Count Two—Failure to Notify of Advertised Price
In count two, the trustee asserts that World Auto violated the Consumer Sales Practices Act by failing to notify McZeal of the advertised price of the vehicle.
The Ohio Administrative Code provides that it is "a deceptive and unfair act or practice for a dealer, . . . in connection with the advertisement or sale of a motor vehicle, to: (34) Fail to notify a consumer of a dealer's currently advertised price for a motor vehicle." Ohio Admin. Code § 109:4-3-16(B).
In World Auto's responses to the trustee's first set of requests for admission, World Auto admits that it informed McZeal the cash price for the vehicle was $12,085.00 and did not disclose to McZeal that the advertised price of the vehicle was $8,485.00. (Docket No. 46, Admissions 6-8). To prove a violation under Section 109:4-3-16(B)(34), the trustee simply must prove that the dealer failed to notify the purchaser of the advertised price. Here, World Auto admits that it failed to notify McZeal, but asserts that the increase in price was for repairs that McZeal requested. However, even if the reason for the increase were true, World Auto's failure to notify McZeal of the advertised price still violates this section of the Consumer Sales Practices Act. Thus, the trustee has demonstrated that there is no genuine dispute of material fact on this issue and that he is entitled to summary judgment as to liability on count two.
Count Three—Raising the Price of the Vehicle
In count three, the trustee alleges that World Auto violated the Consumer Sales Practices Act by raising the price of the vehicle to McZeal.
The Ohio Administrative Code provides that it is a deceptive and unfair act or practice for a dealer, in connection with the advertisement or sale of a vehicle, to "raise or attempt to raise the actual purchase price of any motor vehicle to a specific consumer except that a trade-in re-evaluation may occur . . ., a negative equity adjustment for a trade-in vehicle may be made, or the consumer otherwise consents to such price increase . . . ." Ohio Admin. Code § 109:4-3-16(B)(17). To prove a violation of the Consumer Sales Practices Act on this theory, the plaintiff does not have "to demonstrate that the supplier intended to be unfair or deceptive"; instead, how the consumer views the act or statement determines whether the act is unfair or deceptive. Frey v. Vin Devers, Inc., 80 Ohio App. 3d 1, 6, 608 N.E.2d 796 (6th Dist.1992).
The trustee has failed to prove the absence of a genuine dispute of material fact. The trustee alleges that World Auto raised the price to accommodate a discount charged by the finance company. However, World Auto asserts that it raised the price of the vehicle to accommodate requests by McZeal for four-wheel drive. The parties offer contradictory evidence on this issue. World Auto's manager stated in a deposition that McZeal requested the repairs; however, McZeal stated in her affidavit that she did not request repairs. Given the evidence presented, a reasonable jury could reach either conclusion as to the reason for World Auto's increased price. Therefore, the Court denies the trustee's motion for summary judgment as to liability on count three.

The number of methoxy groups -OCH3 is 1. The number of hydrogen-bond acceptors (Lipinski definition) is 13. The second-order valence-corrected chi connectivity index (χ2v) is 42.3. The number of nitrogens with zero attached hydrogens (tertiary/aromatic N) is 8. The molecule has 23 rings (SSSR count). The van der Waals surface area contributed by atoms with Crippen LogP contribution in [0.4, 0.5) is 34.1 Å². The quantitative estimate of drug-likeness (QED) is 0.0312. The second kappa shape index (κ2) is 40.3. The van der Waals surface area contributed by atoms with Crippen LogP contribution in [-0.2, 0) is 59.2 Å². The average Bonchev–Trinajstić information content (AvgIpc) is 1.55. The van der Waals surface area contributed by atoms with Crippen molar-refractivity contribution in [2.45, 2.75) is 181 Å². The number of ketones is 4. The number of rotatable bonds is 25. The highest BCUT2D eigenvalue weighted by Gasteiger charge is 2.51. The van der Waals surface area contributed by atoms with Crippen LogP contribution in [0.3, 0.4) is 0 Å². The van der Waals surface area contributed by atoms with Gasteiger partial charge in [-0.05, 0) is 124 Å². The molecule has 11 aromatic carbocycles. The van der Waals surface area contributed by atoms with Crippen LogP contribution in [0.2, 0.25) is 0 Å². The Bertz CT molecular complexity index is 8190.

Counts Four and Seven—Disclosure of the Terms of Financing and
Charging a Usurious Rate of Interest
In counts four and seven, the trustee alleges that World Auto violated the Truth in Lending Act, the Retail Installment Sales Act, and the Consumer Sales Practices Act by failing to disclose to McZeal the terms of financing and by charging McZeal a usurious rate of interest.
The Ohio Revised Code provides that "a retail seller or holder may contract for and receive finance charges or interest at any rate or rates agreed upon or consented to by the parties to the retail installment contract or revolving budget agreement, but not exceeding an annual percentage rate of twenty-five per cent." Ohio Rev. Code § 1317.061. The Truth in Lending Act requires the disclosure of items that are part of a consumer credit transaction, including charges related to finance charges. 15 U.S.C. § 1638(a). A "finance charge" is "the sum of all charges, payable directly or indirectly by the person to whom the credit is extended, and imposed directly or indirectly by the creditor as an incident to the extension of credit." 15 U.S.C. § 1605(a). Finance charges do not include any charges that would also be required in a comparable cash transaction. Id. A violation of the Truth in Lending Act must be proven by a preponderance of the evidence. See Grogan v. Garner, 498 U.S. 279, 286 (1991) (indicating that a preponderance of the evidence standard is presumed to be the standard applicable in civil actions).
The trustee has not demonstrated that he is entitled to summary judgment as a matter of law on this issue. The evidence presented does not provide enough information for the Court to make a reasoned determination. Although World Auto may have inflated the cost of the vehicle, the trustee has not demonstrated as a matter of law that the vehicle sales price includes finance charges. Therefore, the trustee is not entitled to summary judgment as to liability on counts four and seven.
Count Five—Spot Delivery Agreement
In count five, the trustee alleges that World Auto violated the Truth in Lending Act and the Consumer Sales Practices Act by requiring McZeal to sign both the "Spot Delivery Agreement" and the "Retail Installment Contract and Security Agreement."
Congress enacted the Truth in Lending Act in 1968 with the general purpose of "assur[ing] a meaningful disclosure of credit terms so that the consumer will be able to compare more readily the various credit terms available to him and avoid the uninformed use of credit." 15 U.S.C. § 1601(a); Baker v. Sunny Chevrolet, Inc., 349 F.3d 862, 864 (6th Cir. 2003). Courts must construe the Truth in Lending Act liberally in favor of the consumer. Baker, 349 F.3d at 864. To achieve the purpose of "meaningful" disclosure, Section 1638 requires creditors to clearly and accurately disclose material terms to the transaction. 15 U.S.C. § 1638(a); Rojas v. X Motorsport, Inc., 710 F. App'x 708, 710 (7th Cir. 2018). Notably, "[i]f information disclosed . . . is subsequently rendered inaccurate as the result of any act, occurrence, or agreement subsequent to the delivery of the required disclosures, the inaccuracy resulting therefrom does not constitute a violation of [the Truth in Lending Act]." 15 U.S.C. §1634; Rojas, 710 F. App'x at 710.